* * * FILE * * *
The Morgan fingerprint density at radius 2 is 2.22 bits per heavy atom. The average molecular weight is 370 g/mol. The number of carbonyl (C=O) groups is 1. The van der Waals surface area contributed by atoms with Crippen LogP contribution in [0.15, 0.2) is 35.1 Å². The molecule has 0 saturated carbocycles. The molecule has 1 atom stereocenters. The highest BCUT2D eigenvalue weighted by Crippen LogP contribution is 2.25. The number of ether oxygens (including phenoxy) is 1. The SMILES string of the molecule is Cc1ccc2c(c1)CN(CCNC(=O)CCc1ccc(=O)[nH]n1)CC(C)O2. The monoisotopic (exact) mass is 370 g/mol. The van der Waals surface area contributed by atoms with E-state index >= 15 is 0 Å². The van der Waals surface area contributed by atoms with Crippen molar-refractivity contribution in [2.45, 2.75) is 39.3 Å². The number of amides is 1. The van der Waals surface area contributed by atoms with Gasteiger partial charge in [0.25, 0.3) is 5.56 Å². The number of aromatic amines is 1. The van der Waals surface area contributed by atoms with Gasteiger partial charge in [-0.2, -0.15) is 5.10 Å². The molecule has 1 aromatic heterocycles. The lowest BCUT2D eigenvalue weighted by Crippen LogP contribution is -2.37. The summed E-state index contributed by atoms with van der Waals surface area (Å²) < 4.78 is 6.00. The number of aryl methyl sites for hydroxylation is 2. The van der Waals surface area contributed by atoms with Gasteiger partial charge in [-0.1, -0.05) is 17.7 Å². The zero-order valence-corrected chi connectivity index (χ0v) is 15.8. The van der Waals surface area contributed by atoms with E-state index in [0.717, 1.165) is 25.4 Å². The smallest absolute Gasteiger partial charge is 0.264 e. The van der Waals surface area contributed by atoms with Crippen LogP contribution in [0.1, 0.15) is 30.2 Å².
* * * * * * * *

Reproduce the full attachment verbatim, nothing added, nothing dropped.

The Morgan fingerprint density at radius 2 is 2.22 bits per heavy atom. The average molecular weight is 370 g/mol. The number of carbonyl (C=O) groups is 1. The van der Waals surface area contributed by atoms with Crippen LogP contribution in [0.15, 0.2) is 35.1 Å². The molecule has 0 saturated carbocycles. The molecule has 1 atom stereocenters. The highest BCUT2D eigenvalue weighted by Crippen LogP contribution is 2.25. The number of ether oxygens (including phenoxy) is 1. The SMILES string of the molecule is Cc1ccc2c(c1)CN(CCNC(=O)CCc1ccc(=O)[nH]n1)CC(C)O2. The monoisotopic (exact) mass is 370 g/mol. The van der Waals surface area contributed by atoms with E-state index >= 15 is 0 Å². The van der Waals surface area contributed by atoms with Crippen molar-refractivity contribution in [2.45, 2.75) is 39.3 Å². The number of amides is 1. The van der Waals surface area contributed by atoms with Gasteiger partial charge in [0.25, 0.3) is 5.56 Å². The number of aromatic amines is 1. The van der Waals surface area contributed by atoms with Gasteiger partial charge in [-0.2, -0.15) is 5.10 Å². The molecule has 1 aromatic heterocycles. The lowest BCUT2D eigenvalue weighted by Crippen LogP contribution is -2.37. The summed E-state index contributed by atoms with van der Waals surface area (Å²) < 4.78 is 6.00. The number of aryl methyl sites for hydroxylation is 2. The van der Waals surface area contributed by atoms with Gasteiger partial charge in [-0.1, -0.05) is 17.7 Å². The zero-order valence-corrected chi connectivity index (χ0v) is 15.8. The van der Waals surface area contributed by atoms with E-state index in [0.717, 1.165) is 25.4 Å². The smallest absolute Gasteiger partial charge is 0.264 e. The van der Waals surface area contributed by atoms with Crippen LogP contribution in [0.1, 0.15) is 30.2 Å².